Cat, on the other hand, was searching for a book to suit her lifestyle - she wanted something entertaining and easy to read, given the long hours she works and the little spare time she has. We dissuaded her from choosing some truly poorly-written chick-lit and instead steered her onto The Devil Wears Prada - we had been discussing the film adaptation earlier in the day, and in this case, the re-vamped, high-heeled edition prevailed. Satisfied, and excited by their choices, that only left me before the deal could be sealed.

I have to confess I do love ‘3-for-2′ offers, and not just the thought of getting one book free (because, let’s face it, most of the time you either end up buying several books you don’t really want, or you ended up buying two expensive ones and get a cheap third one free, so you haven’t really saved money). I like the way that once you have found one book you like, you feel compelled to buy two more to take advantage of the offer (yes, I fall for the shop’s ploy), which often forces you out of your comfort zone and into the arms of books you would never otherwise discover. And I like the way the selection on offer usually includes a good variety of both books you’ve been meaning to read for ages, and those little oddities you now have the perfect excuse to purchase.

After failing with my own recommendations, I ended up following those of prize judges, the media and many book fanatics by choosing Zadie Smith’s On Beauty. And as we left the shop - a tree-hugger, a chick-lit lover and a literary shepherd-turned-sheep - we each realised that you can never really know your friends until you’ve got under their literary skin.

© Rebecca Strong 2006

First published in the Society of Young Publishers’ magazine, InPrint, Autumn 2006


16 of February 2009

Rebecca Strong meets the man himself.

When I heard that Bret Easton Ellis was giving a rare reading and interview on 10 October at the Royal Festival Hall, I phoned up immediately for tickets. I was curious to discover what he was like in real life, given his often violent and drug-fuelled writing. The woman I spoke to on the phone promptly informed me that she would also be going, and that she couldn’t wait to see what he was like either. ‘I think he owes all women an explanation,’ she said.

On the night, the atmosphere in the Queen Elizabeth Hall is hushed and the lights are dimmed, with spotlights focusing on the two white chairs in the centre of the stage, and a microphone to one side. Bret Easton Ellis enters stage left accompanied by the critic, John Walsh, who is interviewing him, and immediately his standard publicity shot appears on a looming screen. Bret (we’re on first name terms now) is dressed in a smart suit and looks somewhat unaffected as he takes his seat. John Walsh begins with flattery, claiming that all the books up for this year’s Booker Prize are old-fashioned and that Bret’s writing is refreshing in comparison. They are primarily here, of course, in light of the impending publication of Bret’s latest novel, Lunar Park. John Walsh introduces the semi-auto-biographical work that takes the reader through his struggles as a writer, onto a fictional marriage and parenthood, and out through its main premise - a nightmarish ghost story where a Patrick Bateman doppelganger is committing copycat murders, at which point The League of Gentlemen’s Apocalypse comes to my mind.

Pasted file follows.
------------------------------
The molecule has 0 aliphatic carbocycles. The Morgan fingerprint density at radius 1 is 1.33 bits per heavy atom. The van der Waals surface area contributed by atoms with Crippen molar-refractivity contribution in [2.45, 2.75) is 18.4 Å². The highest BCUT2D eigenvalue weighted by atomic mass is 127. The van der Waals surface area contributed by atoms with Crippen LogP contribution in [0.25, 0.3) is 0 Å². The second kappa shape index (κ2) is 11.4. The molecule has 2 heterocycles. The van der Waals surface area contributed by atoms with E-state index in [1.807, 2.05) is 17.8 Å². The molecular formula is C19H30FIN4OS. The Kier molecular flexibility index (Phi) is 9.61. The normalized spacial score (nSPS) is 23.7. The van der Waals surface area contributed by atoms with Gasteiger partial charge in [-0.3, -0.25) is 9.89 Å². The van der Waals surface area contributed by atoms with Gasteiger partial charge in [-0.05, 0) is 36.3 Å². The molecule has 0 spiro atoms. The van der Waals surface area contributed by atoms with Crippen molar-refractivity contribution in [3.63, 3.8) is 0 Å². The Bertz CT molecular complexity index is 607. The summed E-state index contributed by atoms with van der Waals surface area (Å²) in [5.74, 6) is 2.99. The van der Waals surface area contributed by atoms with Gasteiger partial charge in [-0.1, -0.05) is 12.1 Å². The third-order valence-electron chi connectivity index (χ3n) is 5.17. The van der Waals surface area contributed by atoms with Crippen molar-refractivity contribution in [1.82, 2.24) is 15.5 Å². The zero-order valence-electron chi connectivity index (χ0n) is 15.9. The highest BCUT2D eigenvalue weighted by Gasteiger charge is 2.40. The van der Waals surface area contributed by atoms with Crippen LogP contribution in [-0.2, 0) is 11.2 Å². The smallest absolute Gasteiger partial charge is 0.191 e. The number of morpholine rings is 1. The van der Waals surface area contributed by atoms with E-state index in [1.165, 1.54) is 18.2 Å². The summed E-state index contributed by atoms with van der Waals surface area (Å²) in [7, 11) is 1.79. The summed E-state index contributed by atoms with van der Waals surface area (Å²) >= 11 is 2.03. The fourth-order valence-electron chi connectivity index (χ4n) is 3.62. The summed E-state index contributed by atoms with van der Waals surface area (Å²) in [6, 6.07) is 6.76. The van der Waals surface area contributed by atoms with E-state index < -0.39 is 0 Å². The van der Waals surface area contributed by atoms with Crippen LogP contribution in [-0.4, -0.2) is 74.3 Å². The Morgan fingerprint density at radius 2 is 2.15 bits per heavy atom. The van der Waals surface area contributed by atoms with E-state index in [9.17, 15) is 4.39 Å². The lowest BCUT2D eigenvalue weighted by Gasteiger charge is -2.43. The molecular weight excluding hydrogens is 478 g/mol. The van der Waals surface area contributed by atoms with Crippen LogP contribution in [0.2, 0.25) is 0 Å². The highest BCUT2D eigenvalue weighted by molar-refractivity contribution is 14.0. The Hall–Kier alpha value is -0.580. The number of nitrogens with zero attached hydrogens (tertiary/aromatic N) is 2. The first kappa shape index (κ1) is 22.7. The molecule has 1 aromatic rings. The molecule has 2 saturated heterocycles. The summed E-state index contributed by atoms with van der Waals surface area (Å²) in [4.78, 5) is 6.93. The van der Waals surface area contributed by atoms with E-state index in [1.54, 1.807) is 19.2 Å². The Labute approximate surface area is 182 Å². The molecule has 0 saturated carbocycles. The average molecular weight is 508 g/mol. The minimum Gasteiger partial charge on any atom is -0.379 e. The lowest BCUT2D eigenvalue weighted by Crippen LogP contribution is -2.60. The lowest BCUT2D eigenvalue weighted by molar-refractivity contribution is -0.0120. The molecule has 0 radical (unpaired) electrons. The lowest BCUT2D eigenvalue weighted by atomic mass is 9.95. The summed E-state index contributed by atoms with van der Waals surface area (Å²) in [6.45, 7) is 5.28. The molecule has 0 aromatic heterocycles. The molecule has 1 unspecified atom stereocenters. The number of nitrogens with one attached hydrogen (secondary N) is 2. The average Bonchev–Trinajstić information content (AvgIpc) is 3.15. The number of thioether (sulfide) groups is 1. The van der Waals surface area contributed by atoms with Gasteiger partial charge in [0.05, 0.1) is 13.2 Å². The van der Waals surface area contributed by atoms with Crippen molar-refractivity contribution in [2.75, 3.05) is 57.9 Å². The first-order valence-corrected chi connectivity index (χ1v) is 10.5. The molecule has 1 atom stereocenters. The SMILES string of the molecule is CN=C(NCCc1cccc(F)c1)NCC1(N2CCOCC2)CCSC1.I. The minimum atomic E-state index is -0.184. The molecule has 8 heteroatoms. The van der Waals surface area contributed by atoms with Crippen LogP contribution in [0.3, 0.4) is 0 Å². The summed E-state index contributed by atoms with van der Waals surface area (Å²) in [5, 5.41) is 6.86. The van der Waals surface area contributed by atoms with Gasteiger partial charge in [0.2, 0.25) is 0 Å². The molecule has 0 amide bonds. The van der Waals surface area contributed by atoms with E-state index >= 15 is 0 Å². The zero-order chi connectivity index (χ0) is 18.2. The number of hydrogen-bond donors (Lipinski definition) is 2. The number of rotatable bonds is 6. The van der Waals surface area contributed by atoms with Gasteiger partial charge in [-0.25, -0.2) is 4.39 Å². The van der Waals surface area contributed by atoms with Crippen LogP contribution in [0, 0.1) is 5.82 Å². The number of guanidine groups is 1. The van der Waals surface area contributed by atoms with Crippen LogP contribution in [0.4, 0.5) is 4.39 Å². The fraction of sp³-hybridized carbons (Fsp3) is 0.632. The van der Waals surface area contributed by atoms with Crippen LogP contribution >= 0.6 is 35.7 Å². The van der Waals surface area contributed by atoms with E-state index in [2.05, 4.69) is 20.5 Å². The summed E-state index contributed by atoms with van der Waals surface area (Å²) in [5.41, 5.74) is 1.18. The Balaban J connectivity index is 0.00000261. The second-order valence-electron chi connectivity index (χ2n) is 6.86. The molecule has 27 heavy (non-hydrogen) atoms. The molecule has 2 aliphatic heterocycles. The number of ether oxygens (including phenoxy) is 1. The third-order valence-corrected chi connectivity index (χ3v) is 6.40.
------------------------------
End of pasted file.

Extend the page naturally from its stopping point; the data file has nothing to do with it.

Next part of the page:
Bret sits patiently through the introduction, his hand nonchalantly on his chin, sometimes staring into the distance. My first impression is that he’s bored, he’s going to be obnoxious, he’s heard it all before, and he doesn’t want to be here at all. But soon the introduction is over, and Bret slopes to the microphone to read an extract. The audience’s silence is pierced by a clear American accent, which soon picks up speed and snowballs into the idiosyncratic monologue so familiar to Bret-lovers. Ten minutes later he is still reading, and it barely seems like he has taken a breath, word after word, list after list. The extract is funny, engaging, and fairly self-depreciating (though the line between the protagonist and himself is somewhat blurred). ‘I could never be as honest about myself in a piece of non-fiction as I could in one of my novels,’ Bret later declares.